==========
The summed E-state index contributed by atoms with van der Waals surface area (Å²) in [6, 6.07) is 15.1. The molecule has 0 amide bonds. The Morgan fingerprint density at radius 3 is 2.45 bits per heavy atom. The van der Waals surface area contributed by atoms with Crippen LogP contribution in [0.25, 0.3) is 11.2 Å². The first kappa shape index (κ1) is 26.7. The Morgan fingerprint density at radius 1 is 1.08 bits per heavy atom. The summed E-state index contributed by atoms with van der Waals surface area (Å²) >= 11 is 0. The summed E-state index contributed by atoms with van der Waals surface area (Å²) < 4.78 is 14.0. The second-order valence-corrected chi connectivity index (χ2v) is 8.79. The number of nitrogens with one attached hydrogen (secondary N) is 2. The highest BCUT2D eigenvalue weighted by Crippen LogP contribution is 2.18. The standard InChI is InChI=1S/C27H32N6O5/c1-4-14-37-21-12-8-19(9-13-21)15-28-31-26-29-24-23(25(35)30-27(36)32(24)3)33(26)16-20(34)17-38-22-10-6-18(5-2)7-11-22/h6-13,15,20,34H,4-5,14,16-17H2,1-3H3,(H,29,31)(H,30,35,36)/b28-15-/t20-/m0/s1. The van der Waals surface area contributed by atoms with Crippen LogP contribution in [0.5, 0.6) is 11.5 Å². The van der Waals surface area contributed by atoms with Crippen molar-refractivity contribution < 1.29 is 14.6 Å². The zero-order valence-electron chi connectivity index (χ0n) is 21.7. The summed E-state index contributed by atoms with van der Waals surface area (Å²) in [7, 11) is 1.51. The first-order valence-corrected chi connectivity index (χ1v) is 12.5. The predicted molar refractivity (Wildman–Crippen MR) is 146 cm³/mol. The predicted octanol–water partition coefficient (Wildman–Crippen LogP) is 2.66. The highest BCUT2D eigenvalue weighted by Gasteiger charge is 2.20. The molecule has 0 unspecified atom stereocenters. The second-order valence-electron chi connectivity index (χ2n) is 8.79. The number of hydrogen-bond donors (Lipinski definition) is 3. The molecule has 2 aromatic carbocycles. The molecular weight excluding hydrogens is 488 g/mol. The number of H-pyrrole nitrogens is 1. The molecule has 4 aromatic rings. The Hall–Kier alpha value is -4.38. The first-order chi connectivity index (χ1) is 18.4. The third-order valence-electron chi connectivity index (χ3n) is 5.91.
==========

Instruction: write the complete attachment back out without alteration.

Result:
The summed E-state index contributed by atoms with van der Waals surface area (Å²) in [6, 6.07) is 15.1. The molecule has 0 amide bonds. The Morgan fingerprint density at radius 3 is 2.45 bits per heavy atom. The van der Waals surface area contributed by atoms with Crippen LogP contribution in [0.25, 0.3) is 11.2 Å². The first kappa shape index (κ1) is 26.7. The Morgan fingerprint density at radius 1 is 1.08 bits per heavy atom. The summed E-state index contributed by atoms with van der Waals surface area (Å²) >= 11 is 0. The summed E-state index contributed by atoms with van der Waals surface area (Å²) < 4.78 is 14.0. The second-order valence-corrected chi connectivity index (χ2v) is 8.79. The number of nitrogens with one attached hydrogen (secondary N) is 2. The highest BCUT2D eigenvalue weighted by Crippen LogP contribution is 2.18. The standard InChI is InChI=1S/C27H32N6O5/c1-4-14-37-21-12-8-19(9-13-21)15-28-31-26-29-24-23(25(35)30-27(36)32(24)3)33(26)16-20(34)17-38-22-10-6-18(5-2)7-11-22/h6-13,15,20,34H,4-5,14,16-17H2,1-3H3,(H,29,31)(H,30,35,36)/b28-15-/t20-/m0/s1. The van der Waals surface area contributed by atoms with Crippen LogP contribution in [0.5, 0.6) is 11.5 Å². The van der Waals surface area contributed by atoms with Crippen molar-refractivity contribution < 1.29 is 14.6 Å². The zero-order valence-electron chi connectivity index (χ0n) is 21.7. The summed E-state index contributed by atoms with van der Waals surface area (Å²) in [7, 11) is 1.51. The first-order valence-corrected chi connectivity index (χ1v) is 12.5. The predicted molar refractivity (Wildman–Crippen MR) is 146 cm³/mol. The predicted octanol–water partition coefficient (Wildman–Crippen LogP) is 2.66. The highest BCUT2D eigenvalue weighted by Gasteiger charge is 2.20. The molecule has 0 unspecified atom stereocenters. The second-order valence-electron chi connectivity index (χ2n) is 8.79. The number of hydrogen-bond donors (Lipinski definition) is 3. The molecule has 2 aromatic carbocycles. The molecular weight excluding hydrogens is 488 g/mol. The number of H-pyrrole nitrogens is 1. The molecule has 4 aromatic rings. The Hall–Kier alpha value is -4.38. The first-order chi connectivity index (χ1) is 18.4. The third-order valence-electron chi connectivity index (χ3n) is 5.91.